Galaxy Note 9 catches fire in woman's purse; Samsung slapped with lawsuit: Report
Reports have emerged of a Galaxy Note 9, Samsung’s latest flagship, having caught fire. The incident, reported by New York Post, was reported by Diane Chung, a Long Island resident, who claimed that the phone caught fire inside her purse. Chung has filed a lawsuit against Samsung in the Queens Supreme Court, seeking damages from the South Korean firm, as well as a restraining order on the sale of Note 9.
According to the lawsuit, Chung, a real estate agent, was in an elevator soon after midnight on September 3, when she felt her Galaxy Note 9 ‘become extremely hot’. Following this, she decided to stop using the phone, and kept it in her purse. Soon after, she claimed hearing a ‘whistling and screeching sound’, as well as ‘thick smoke’ that began to appear from her bag.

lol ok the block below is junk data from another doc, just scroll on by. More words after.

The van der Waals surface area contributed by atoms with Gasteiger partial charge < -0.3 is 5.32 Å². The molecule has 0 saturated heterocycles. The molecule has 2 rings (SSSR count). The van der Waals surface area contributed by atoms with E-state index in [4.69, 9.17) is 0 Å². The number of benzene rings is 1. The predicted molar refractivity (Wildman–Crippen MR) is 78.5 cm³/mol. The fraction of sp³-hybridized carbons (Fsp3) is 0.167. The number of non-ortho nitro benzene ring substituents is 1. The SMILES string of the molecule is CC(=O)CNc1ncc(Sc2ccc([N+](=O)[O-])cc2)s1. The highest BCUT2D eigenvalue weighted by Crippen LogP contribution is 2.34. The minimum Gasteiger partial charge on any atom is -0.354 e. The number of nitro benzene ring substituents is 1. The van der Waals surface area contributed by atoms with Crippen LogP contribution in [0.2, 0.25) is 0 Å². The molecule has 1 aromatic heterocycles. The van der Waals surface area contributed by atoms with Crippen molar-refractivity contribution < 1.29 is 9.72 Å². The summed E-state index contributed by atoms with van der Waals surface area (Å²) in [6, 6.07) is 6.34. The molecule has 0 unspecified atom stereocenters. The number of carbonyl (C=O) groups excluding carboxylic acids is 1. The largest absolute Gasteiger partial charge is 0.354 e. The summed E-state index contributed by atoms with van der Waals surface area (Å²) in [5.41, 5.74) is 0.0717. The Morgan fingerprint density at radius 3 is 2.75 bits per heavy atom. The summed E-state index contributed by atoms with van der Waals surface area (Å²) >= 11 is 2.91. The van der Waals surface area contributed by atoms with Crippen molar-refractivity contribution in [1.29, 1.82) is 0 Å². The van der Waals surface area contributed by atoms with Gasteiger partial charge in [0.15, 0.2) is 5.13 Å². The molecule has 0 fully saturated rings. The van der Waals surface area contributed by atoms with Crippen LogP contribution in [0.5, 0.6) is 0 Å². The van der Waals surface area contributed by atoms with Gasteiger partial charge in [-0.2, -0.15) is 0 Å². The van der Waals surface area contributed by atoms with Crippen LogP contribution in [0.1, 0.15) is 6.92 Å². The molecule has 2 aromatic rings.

As per the lawsuit, Chung placed the bag on the elevator floor, as she attempted to pull out her smoking Samsung phone, burning her fingers in the process. Having been trapped alone in the elevator with her burning Galaxy Note 9, she claimed to have ‘extremely panicked’. In addition, she said that the thick smoke made it tough to see, and she began to smash elevator buttons. As she reached the lobby, Chung threw the phone out of the elevator, but the phone did not stop burning. This continued until a good Samaritan picked the Note 9 with a cloth, and immersed it into a bucket of water. Calling the experience ‘traumatic’, Chung’s lawsuit states that she was unable to call clients, while the Samsung flagship also ruined the contents of her bag.
Samsung in response has claimed that this is the first incident reported of Galaxy Note 9 that it has known of. Soon after its launch, top Samsung officials, including CEO Koh Dong-jin, have reportedly claimed that the Note 9 comes with mutli-step ‘battery safety check’, ensuring that the phone would ‘absolutely not’ catch fire. Previously, the company has faced criticism for its Galaxy Note 7, where several cases of random ignition forced a recall of 2.5 million phones.